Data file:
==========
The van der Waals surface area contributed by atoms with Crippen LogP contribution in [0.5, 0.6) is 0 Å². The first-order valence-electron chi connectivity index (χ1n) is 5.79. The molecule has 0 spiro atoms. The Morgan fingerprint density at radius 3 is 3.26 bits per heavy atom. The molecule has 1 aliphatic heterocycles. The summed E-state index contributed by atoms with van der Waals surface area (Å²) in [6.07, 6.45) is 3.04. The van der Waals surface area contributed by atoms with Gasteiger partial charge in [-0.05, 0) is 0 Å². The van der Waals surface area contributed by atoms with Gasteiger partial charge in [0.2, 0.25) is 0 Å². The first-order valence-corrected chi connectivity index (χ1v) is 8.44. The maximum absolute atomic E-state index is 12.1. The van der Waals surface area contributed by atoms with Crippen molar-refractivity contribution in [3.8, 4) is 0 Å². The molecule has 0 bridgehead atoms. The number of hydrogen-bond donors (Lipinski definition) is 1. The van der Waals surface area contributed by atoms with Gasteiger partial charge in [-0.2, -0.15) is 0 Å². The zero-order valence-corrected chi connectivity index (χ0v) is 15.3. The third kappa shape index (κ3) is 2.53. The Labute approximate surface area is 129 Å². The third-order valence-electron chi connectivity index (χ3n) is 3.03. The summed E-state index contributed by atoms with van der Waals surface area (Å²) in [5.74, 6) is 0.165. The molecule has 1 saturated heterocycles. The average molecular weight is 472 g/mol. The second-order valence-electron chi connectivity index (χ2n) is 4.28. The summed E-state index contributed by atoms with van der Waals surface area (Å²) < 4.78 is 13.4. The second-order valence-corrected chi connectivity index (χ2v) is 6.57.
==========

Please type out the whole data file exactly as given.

The van der Waals surface area contributed by atoms with Crippen LogP contribution in [0.5, 0.6) is 0 Å². The first-order valence-electron chi connectivity index (χ1n) is 5.79. The molecule has 0 spiro atoms. The Morgan fingerprint density at radius 3 is 3.26 bits per heavy atom. The molecule has 1 aliphatic heterocycles. The summed E-state index contributed by atoms with van der Waals surface area (Å²) in [6.07, 6.45) is 3.04. The van der Waals surface area contributed by atoms with Gasteiger partial charge in [-0.05, 0) is 0 Å². The van der Waals surface area contributed by atoms with Gasteiger partial charge in [0.2, 0.25) is 0 Å². The first-order valence-corrected chi connectivity index (χ1v) is 8.44. The maximum absolute atomic E-state index is 12.1. The van der Waals surface area contributed by atoms with Crippen molar-refractivity contribution in [3.8, 4) is 0 Å². The molecule has 0 bridgehead atoms. The number of hydrogen-bond donors (Lipinski definition) is 1. The van der Waals surface area contributed by atoms with Gasteiger partial charge in [-0.2, -0.15) is 0 Å². The zero-order valence-corrected chi connectivity index (χ0v) is 15.3. The third kappa shape index (κ3) is 2.53. The Labute approximate surface area is 129 Å². The third-order valence-electron chi connectivity index (χ3n) is 3.03. The summed E-state index contributed by atoms with van der Waals surface area (Å²) in [5.74, 6) is 0.165. The molecule has 1 saturated heterocycles. The average molecular weight is 472 g/mol. The second-order valence-electron chi connectivity index (χ2n) is 4.28. The summed E-state index contributed by atoms with van der Waals surface area (Å²) < 4.78 is 13.4. The second-order valence-corrected chi connectivity index (χ2v) is 6.57.